QuietStreamsMy ranch house was full of TV cameras, lights, technicians, and people hustling about, turning my living room into a television studio. Out front in the driveway, vans with CBS, FOX, etc. written on them sat parked while my horses nosed at them and chewed off windshield wipers. Even though I’m a motivational speaker as well as best-selling author (sometimes), I remain in many ways the kid who grew up roaming the Ozark Mountains alone except for a dog or two and a shotgun.

I know publicity and promotion sell books—but I’m a writer, not a publicity hound or salesman. To the dismay of agents and publishers, I’ve always refused to do book tours. I only do TV, radio, or grant media interviews when I’m asked. I rarely solicit. I merely want to write—and go on adventures and live life large.

I rarely watch TV—except, occasionally, the Military, History, or National Geographic channels. Everything else, at least in my opinion, is full of gratuitous sex and violence and attacks all the values I hold dear. Such as truth, honesty, courage, honor. I don’t want to see God maligned, Americans insulted, or political correctness run amuck.

I read instead.

Anyhow, I was somewhat perplexed about all the controversy one of my published books, At Large, had stirred up in the media. For almost a month, friends couldn’t get me on the telephone, it was so busy with calls from New York, Los Angeles, even Hong Kong and London.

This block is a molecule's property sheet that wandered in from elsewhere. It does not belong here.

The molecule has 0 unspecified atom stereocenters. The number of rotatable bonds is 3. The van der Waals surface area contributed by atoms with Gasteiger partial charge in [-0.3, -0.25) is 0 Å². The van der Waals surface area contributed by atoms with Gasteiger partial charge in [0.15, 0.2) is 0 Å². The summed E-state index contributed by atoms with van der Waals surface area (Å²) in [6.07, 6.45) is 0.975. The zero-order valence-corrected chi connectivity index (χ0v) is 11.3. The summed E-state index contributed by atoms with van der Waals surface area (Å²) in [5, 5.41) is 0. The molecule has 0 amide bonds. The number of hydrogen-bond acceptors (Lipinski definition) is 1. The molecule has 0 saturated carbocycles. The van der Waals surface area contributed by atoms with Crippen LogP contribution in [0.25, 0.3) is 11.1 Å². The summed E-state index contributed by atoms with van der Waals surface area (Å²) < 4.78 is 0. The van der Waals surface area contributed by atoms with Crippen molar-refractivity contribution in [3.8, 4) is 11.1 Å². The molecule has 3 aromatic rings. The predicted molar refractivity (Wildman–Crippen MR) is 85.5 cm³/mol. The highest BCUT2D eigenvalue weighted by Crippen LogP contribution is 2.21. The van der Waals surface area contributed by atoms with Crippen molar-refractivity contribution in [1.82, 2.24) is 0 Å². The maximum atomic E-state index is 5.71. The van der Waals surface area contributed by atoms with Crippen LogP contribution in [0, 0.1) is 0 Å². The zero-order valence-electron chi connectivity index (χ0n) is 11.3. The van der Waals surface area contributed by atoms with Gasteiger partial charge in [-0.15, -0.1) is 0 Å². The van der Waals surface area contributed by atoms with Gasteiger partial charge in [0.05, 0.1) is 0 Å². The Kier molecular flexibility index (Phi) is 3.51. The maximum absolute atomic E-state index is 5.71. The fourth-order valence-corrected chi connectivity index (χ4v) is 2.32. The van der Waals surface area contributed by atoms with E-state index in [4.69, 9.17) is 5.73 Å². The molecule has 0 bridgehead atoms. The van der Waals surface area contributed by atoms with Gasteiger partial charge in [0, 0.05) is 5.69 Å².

My homely mug ended up in such places as Good Morning, America, Inside Edition, On The Record, Fox, Geraldo Rivera, The History Channel. . . It’s hard for me to say no to people, and, besides, my publishers were eating up all the free hype.

My head was whirling.

“I think we should run off from home until this blows over,” I suggested to my wife, Donna Sue. “I’ve always wanted to go on safari in Africa.”

“They’d find us,” she said.

So, there my living room had been turned into a TV studio. Some guy who must have been a hairdresser in a previous life tried to apply makeup to my face.

“I don’t think so, Tinker Bell.”

Politically correct I’m not.

The—whatever they call them, the show’s host?—was, according to everyone, quite famous. It didn’t mean anything to me. I’d been a cop too long, too many times around the world, to be impressed by fame.

Donna Sue whispered to the TV hostess, “Chuck doesn’t watch much TV. He doesn’t even know who you are.”

The lady looked me over. Then she smiled. “Good for him,” she said, and I think she genuinely meant it.

“The little shallow streams, you kin hear ’em before you ever get to ’em,” Paw said. “The deep creeks now, Boy, the deeper they run, the quieter they are.”  Streams are just like people; the shallow ones make most of the noise.

From Devoted To Fishing, by Charles W. Sasser. It’s not a “fishing” book, it’s an inspiration for life.